Issue 2 - 2024 200dpi

6 March 2008 Edition

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Robbie Smyth checks out the mood at the Sinn Féin Ard Fheis












Air of quiet competence among solution-focused delegates

IT HAD to happen one day, I know, but though you think you’ll be ready, you never are. And when you have built something up in your mind, the reality is never quite the same when fate springs on you. So, last Sunday, while window shopping in one of Dublin’s over-priced and over-stocked shopping quarters in a post-Ard Fheis haze, this reporter was blind-sided by the acquaintance who wanted to talk about the tax debate at the previous day’s conference.
My interrogator hadn’t been there. In fact, he probably only gets to the RDS for the Ideal Homes exhibition or the Horse Show but he had heard there was “hot and heavy sparring” about Sinn Féin’s future tax and public finance strategy. How could he possibly know of these events, I quizzed him, and the half dozen or so other people who dared to broach the subject with me so far this week?
The answers all struck a common chord. After years of successful under-the-radar secret policy debates, Sinn Féin has been rumbled by deep undercover journalists in RTÉ, TV3, Newstalk and even The Irish Times.
These collective media active service units, just a mere 13-plus years after the 1994 cessation and nearly three years after the IRA putting weapons beyond use, nine months after going into government in the Assembly for the third (or is it the fourth?) time, have rumbled that Sinn Féin is a political party with policies on a myriad range of subjects.
Those cunning scribes have finally emerged from under the small mountains of Sinn Féin press releases, outlining the most mundane of policy positions with which they are blanketed annually at ard fheiseanna, and have proclaimed that Sinn Féin is a strange and rare political group that has been sneaking into the heart of Dublin 4, in the shadow of the property developers, mega-rich financiers, and even the empty homes of tax exiles to debate economic and social policies.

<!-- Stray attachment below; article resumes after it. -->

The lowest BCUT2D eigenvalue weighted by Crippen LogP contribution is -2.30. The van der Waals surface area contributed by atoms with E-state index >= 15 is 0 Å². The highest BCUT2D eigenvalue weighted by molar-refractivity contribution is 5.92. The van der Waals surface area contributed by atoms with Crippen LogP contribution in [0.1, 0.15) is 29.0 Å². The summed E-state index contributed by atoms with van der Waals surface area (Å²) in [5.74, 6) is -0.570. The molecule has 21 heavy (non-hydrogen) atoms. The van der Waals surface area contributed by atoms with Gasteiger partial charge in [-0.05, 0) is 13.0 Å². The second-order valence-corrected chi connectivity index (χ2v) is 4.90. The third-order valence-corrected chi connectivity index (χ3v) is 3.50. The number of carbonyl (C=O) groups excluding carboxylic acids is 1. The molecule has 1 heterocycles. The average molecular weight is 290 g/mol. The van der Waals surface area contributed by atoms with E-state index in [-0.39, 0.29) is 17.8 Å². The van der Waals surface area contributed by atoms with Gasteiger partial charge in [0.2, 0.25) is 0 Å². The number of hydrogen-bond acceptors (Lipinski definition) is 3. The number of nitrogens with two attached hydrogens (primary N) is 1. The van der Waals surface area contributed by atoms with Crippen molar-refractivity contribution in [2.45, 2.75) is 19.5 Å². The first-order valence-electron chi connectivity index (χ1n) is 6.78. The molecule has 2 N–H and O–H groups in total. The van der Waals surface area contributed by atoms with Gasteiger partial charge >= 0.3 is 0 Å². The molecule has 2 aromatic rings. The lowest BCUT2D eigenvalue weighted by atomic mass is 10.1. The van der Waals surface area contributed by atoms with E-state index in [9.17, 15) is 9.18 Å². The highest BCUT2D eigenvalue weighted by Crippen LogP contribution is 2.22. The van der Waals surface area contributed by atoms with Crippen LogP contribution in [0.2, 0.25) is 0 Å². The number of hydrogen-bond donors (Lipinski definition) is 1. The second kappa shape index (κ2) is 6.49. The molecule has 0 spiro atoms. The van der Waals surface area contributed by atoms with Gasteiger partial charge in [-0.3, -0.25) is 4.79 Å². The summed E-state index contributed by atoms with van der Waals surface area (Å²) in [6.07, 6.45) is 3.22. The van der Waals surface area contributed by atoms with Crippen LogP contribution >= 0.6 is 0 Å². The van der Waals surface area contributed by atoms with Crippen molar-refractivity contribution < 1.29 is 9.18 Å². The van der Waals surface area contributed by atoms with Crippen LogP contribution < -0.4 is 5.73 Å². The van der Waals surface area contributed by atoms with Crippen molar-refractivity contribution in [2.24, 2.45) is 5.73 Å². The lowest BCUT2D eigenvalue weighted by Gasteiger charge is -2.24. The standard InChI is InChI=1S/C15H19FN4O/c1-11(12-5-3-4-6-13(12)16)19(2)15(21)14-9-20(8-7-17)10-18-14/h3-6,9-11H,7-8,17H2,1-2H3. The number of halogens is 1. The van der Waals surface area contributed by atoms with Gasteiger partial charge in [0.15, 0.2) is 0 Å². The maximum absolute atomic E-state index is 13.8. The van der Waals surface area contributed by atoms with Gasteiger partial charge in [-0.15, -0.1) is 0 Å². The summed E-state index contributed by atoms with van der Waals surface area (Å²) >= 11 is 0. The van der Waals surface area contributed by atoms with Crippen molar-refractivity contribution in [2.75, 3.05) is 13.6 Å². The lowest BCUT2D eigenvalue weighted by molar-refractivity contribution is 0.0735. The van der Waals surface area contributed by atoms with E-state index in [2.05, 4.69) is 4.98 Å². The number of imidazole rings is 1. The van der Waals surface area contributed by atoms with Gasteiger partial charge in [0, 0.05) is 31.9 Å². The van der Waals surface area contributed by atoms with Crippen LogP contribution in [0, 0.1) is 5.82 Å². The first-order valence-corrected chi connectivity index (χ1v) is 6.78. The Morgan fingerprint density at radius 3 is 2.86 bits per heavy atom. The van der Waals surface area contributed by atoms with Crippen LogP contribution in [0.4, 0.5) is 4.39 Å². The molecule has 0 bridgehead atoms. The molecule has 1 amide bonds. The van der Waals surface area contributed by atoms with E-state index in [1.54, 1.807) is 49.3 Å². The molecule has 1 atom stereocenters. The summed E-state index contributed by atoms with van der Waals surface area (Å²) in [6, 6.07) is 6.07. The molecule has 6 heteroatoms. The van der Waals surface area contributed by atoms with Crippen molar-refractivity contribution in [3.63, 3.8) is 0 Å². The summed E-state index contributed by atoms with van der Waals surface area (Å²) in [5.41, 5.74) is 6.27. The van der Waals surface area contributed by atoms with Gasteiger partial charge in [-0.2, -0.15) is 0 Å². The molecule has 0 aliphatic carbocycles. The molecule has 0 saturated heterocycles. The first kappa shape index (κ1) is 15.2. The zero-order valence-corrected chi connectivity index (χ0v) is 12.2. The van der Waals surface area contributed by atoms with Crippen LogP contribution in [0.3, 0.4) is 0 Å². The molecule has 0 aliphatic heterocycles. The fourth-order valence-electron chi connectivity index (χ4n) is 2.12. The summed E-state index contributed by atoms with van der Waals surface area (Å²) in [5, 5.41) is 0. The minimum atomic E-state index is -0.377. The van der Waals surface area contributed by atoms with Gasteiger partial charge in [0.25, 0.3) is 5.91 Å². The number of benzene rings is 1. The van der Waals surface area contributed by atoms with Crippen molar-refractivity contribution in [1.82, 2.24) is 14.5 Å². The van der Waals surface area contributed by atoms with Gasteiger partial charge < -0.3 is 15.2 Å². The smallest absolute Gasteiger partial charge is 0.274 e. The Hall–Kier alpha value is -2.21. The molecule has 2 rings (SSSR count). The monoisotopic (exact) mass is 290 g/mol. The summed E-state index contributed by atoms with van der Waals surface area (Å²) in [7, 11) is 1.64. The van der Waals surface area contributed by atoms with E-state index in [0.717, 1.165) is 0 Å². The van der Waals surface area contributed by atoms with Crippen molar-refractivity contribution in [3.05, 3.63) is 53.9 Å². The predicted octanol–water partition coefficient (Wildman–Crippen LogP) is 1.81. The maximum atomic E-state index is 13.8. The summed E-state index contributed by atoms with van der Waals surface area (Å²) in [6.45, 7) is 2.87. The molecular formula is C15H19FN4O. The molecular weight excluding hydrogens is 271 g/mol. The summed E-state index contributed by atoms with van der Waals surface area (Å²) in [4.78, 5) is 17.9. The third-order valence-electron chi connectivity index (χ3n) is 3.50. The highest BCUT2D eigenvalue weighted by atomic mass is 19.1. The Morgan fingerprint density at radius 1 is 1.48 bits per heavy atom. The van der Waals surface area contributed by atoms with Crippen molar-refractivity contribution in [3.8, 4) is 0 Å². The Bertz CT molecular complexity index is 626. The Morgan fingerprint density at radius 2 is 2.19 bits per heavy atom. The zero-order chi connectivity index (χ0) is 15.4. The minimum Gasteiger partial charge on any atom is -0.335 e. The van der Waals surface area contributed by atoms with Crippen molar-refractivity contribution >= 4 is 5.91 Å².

What daring cheek of those clever Provos. One minute it’s all Armalites and Semtex, you blink, and suddenly it’s a Lisbon Treaty in one hand and a draft county development plan in another.
Okay, it wasn’t quite so dramatic but the ice has definitely cracked and Sinn Féin’s media coverage has finally turned a corner, or at least bottomed out. The Irish Times even devoted separate articles to delegates’ debates on health, taxation and the EU.
So what really happened at the Ard Fheis? Well, things have changed. The canteen was more empty than in many previous years and the conference hall much more full.
But while we have been discussing policy at Sinn Féin ard fheiseanna for over a century, this year it was a little different, and it showed firstly in the clár. Gone are a lot of the motions demanding government do this or that, replaced by practical solutions and well-thought-out proposals.
Sinn Féin across the island has developed most clearly into a solution-focused party and this was plain through every bit of the Ard Fheis, from the smoother organisation: no crushes, very few queues, the spirit of debate, where there were clashes on policy it was all in the spirit of doing the best, being the best for our communities.
It was hard not to see an air of quiet competence throughout the Ard Fheis, from the delegates making notes in their clárs, from the full hall to succinctly-made points from the rostrum. Delegates from every Cúige spoke with conviction and confidence and this was the theme of the Ard Fheis: we won’t be bullied on Lisbon, on privatisation, health or local government reform, or the economy. We know what we want, we don’t do the politics of knee-jerk, or back-slapping.
Sinn Féin does do analysis, does do hard thinking and while the Ard Fheis was fun it seemed that it was business during the day and partying could wait until the Le Chéile event on Saturday night.
So it was good that when the media who annually attend Sinn Féin ard fheiseanna woke up Rip Van Winkle-like that they saw a party ready for anything the political establishment can and no doubt will throw at them.

An Phoblacht
44 Parnell Sq.
Dublin 1